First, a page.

This isn’t the only way computers have helped mathematicians write proofs! An early example was the proof of the four color theorem, a math problem inspired by cartography. Basically, the theorem was proposed as a guess of what someone thought was true: that you could take any map—no matter how weird you drew it—and using no more than four colors you could color in all the countries on the map without having the same color touching. The four-color problem sounds reasonable but was very very hard to prove. It kinda makes sense, right? How do you take an infinite number of possible maps you could draw and prove that all of them can be colored in like this? Well, in the 1970s mathematicians figured out that if they could prove the four-color theorem worked for about 2000 cases then it would work for every possible map.

But checking those 2000 cases? That would have taken years, and years, and years. Mathematicians get bored very easily! Do you know who doesn’t get bored—that we know of at least? A computer! So Kenneth Appel and Wolfgang Haken figured out how to get a computer to run through and check each of these nearly 2000 cases. Since this was on a computer from the 1970s, it still took awhile: the equivalent of about forty days!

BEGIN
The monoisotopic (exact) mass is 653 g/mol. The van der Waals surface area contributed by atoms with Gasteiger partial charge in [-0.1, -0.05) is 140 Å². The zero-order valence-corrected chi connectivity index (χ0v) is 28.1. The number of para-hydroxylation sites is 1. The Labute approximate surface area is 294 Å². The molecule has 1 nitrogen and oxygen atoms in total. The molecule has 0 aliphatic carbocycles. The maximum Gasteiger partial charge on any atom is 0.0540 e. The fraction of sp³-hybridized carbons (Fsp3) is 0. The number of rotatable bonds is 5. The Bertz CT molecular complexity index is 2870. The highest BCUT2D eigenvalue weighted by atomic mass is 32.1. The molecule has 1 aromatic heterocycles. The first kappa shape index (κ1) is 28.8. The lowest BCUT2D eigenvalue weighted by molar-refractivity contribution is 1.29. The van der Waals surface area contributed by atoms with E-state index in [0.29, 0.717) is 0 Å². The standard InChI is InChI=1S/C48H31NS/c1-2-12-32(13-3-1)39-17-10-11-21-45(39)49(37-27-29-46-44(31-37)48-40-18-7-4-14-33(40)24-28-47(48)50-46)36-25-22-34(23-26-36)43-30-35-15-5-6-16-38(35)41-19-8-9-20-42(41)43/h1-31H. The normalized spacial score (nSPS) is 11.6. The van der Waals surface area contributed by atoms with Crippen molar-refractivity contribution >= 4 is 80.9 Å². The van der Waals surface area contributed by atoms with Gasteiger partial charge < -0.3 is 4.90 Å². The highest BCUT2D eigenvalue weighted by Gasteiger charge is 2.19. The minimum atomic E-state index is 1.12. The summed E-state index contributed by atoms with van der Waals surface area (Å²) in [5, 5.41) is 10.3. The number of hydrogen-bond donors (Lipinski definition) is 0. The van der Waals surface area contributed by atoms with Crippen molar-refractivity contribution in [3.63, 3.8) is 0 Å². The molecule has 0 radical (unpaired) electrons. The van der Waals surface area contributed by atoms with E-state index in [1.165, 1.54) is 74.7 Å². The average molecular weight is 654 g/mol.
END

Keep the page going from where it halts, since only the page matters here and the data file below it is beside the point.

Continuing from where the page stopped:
And I’ve been stressing that these techniques are weird and hard, because they are, but it might also make you wonder “why would a mathematician want to do them?” Mostly because it helps make math an experimental field. You can easily play with definitions and ideas, try things out, and the computer helps keep it all straight for you. The computer becomes an assistant that keeps you from making mistakes and, once you can feel more confident because of it, you can try so many odd things without fear.

Learn More

Agda theorem prover

Isabelle theorem prover

turning math into experimental science

Intro to the four-color theorem

The Incredible Proof Machine

Computer-assisted proof

Strengths & Flaws of Computer-assisted proof

Mathematics of the future

Intro to mathematical theorem – kid-friendly video

Theorem facts for kids

Automated Theorem proving

Mathematical proof facts for kids

HOL Theorem Prover